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Five insights on ISO 37001
Multinational businesses around the world may be considering how to address the recently issued ISO 37001:16, Anti-bribery management systems—Requirements with guidance for use (ISO 37001). Released in late 2016, ISO 37001 addresses “establishing, implementing, maintaining, reviewing, and improving an anti-bribery management system,” whether as a stand-alone initiative or part of a broader anti-corruption compliance program.¹

Several law firms and certification organizations have offered helpful summaries of and recommendations for implementing the standard and becoming certified; yet for many companies, questions still exist: Is there value in pursuing ISO 37001 certification or should our focus be on using it to strengthen our existing anti-corruption compliance programs independent of certification? What does the standard suggest that we aren’t already doing? What are the benefits of fully implementing the standard relative to the costs?

Here are five insights for consideration to help you address these and other important questions your organization may have:
Start by understanding how the standard fits in the regulatory and compliance ecosystem.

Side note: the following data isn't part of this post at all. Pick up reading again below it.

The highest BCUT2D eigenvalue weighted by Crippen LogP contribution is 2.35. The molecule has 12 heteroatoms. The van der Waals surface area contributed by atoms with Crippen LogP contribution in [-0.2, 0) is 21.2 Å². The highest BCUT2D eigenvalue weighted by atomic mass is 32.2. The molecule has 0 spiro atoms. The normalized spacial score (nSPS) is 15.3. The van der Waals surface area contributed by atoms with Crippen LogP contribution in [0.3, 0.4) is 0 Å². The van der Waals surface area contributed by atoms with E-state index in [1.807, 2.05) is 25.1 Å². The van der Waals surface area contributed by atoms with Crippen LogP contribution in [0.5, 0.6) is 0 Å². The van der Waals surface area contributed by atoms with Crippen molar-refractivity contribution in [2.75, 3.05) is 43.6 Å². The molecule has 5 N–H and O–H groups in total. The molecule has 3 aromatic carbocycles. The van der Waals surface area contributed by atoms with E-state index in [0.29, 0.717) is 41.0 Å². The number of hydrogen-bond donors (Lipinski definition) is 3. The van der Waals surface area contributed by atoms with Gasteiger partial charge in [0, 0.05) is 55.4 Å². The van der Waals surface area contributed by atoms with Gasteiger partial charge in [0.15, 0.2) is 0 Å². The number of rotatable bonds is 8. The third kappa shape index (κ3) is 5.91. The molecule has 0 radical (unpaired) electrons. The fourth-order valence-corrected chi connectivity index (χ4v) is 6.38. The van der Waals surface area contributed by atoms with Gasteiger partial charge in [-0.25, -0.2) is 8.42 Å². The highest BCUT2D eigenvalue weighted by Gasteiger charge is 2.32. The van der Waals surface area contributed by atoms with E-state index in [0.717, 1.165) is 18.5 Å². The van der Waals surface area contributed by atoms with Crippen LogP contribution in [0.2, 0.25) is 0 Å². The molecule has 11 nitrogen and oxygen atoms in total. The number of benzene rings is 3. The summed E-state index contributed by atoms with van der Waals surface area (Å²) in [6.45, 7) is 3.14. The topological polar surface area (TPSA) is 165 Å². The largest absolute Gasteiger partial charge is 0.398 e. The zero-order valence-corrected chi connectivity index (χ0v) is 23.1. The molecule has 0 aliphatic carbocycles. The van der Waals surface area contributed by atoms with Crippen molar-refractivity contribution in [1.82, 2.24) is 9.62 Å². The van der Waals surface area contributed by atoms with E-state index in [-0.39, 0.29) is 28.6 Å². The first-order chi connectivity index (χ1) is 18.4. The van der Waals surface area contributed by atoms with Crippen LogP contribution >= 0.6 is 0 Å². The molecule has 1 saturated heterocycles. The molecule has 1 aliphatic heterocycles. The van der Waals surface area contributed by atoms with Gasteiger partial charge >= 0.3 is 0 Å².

From a US regulatory perspective, definitive guidance on anti-corruption compliance is contained within information issued by the US Department of Justice (DOJ) and the Securities and Exchange Commission (SEC) in 2012’s “A Resource Guide to the US Foreign Corrupt Practices Act” (FCPA). This Resource Guide, along with the updated US Sentencing Guidelines, the “Yates Memo,” and other authoritative guidance, provides a compilation of information about the provisions and enforcement of the FCPA, as well as an essential resource on the foundational elements and characteristics of an effective anti-corruption compliance program.

Importantly, the Resource Guide provides principles-based, not rules-based, guidance to encourage thoughtful, risk-based design, and implementation of anti-corruption compliance programs that fit the particular circumstances of an individual company. There is no “one size fits all” answer. By so doing, it effectively discourages the notion that by meeting any one set of check-the-box “rules,” a company has done everything necessary for compliance. Circumstances change, and corporate compliance programs must continually evolve and adapt to those changed circumstances.